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  • Published in Opinion

Blairite Jim Murphy, who plans to stay on as Scottish Labour leader despite the Party's massive defeat

James Doran on why the Labour Party's crisis is worse than anticipated


1Labour suffered electoral and moral defeats without even being in government. This, I had not expected. On the surface, the party seemed united and the model of "party-union distancing" had been replaced by party-union bonding under Miliband - despite the ludicrous denunciation of strikes and the Falkirk selection battle in which he called the cops on Unite, he was seen as the affiliated unions' best bet.

2Labour wasn't as united as it appeared. Behind a show of unity, Miliband's compromised leadership pleased neither the Blairites, who feel he was too radical for talking about inequality and being "anti-business", nor affiliated members in the union movement - who feel the party's leadership failed to oppose austerity and offer a socialist alternative to scapegoating migrants and claimants. As Paul Mason has observed, the party's leaders in parliament know that if they were to lose Unite, there could be an English Syriza formed with more resources and dynamism than the party it would replace.

3Labour has lost Scotland. When I first started banging on about the risk Labour would face the same defeats as it's sister parties across Europe, I had no idea that the independence referendum would galvanise tens of thousands of people into debating the possibility that Another Scotland Is Possible. Or that the SNP would win despite the Yes campaign losing. By choosing Jim Murphy as its leader, the Scottish Labour Party guaranteed the SNP surge would be translated into gains in the UK parliament - Murphy had argued that Labour should accept the cuts, he was associated with "Westmonster" and Britain's recent wars, and he had campaigned with the Tories against the social-democratic vision of an independent Scotland as part of Better Together.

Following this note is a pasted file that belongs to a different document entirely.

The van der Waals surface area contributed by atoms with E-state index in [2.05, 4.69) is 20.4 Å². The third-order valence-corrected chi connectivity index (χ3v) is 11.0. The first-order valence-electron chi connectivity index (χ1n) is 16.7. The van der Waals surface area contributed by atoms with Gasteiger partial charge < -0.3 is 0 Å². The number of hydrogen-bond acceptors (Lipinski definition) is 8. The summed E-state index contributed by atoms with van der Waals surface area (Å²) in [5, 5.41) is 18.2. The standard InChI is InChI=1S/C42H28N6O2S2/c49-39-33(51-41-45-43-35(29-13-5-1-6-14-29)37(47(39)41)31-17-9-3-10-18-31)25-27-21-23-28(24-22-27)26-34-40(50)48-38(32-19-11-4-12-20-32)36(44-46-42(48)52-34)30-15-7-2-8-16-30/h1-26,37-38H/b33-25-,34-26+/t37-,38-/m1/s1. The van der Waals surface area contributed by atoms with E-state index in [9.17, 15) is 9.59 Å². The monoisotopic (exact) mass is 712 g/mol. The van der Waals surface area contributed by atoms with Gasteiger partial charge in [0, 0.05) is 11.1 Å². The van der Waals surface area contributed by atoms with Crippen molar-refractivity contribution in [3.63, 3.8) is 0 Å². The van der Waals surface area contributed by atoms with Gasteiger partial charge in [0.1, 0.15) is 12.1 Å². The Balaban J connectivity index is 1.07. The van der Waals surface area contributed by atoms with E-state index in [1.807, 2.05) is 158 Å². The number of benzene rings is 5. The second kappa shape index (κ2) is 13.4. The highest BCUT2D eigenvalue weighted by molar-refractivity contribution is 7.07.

4Labour already faces radical and populist challengers. Though they have not advanced in terms of seats, the Greens have attracted tens of thousands of new members - and thousands of keen activists on the ground - on the same basis as the SNP by positioning themselves as a more authentic force than Labour when it comes to challenging the Tories. Similarly, UKIP have been a threat to Labour's claims to authenticity - making a mockery of the Blairite assumption that groups of voters ignored by New Labour had "nowhere else to go".

5Labour's leadership in parliament is unlikely to respond in ways that resolve the party's crisis. The "pro-business" opposition to a referendum on EU membership, combined with mugs proclaiming a tough stance on migration, doesn't convince voters attracted by the Greens (who don't blame migrants) or UKIP (because EU free movement is seen a threat).

For Labour members and supporters who want to oppose the Tories, extra-parliamentary action will be the key to success. Because it wasn't policy debates in the Labour Party that put corporate tax avoidance on the political agenda - it was UK Uncut.

And for radicals outside of Labour, building an English Syriza will not come from unity efforts between existing groups, but by movement building: here, united fronts against austerity like the People's Assembly could be key to supporting the growth of social movement trade-unionism in precarious sectors of the economy.

Protests, strikes, and occupations - with the aim of building a bigger and more diverse labour movement - will have to be our central concern in the coming months and years. For all of us opposed to the Tories, the End Austerity Now demo in London on June 20 can be the focus for uniting against further cuts and privatisation.

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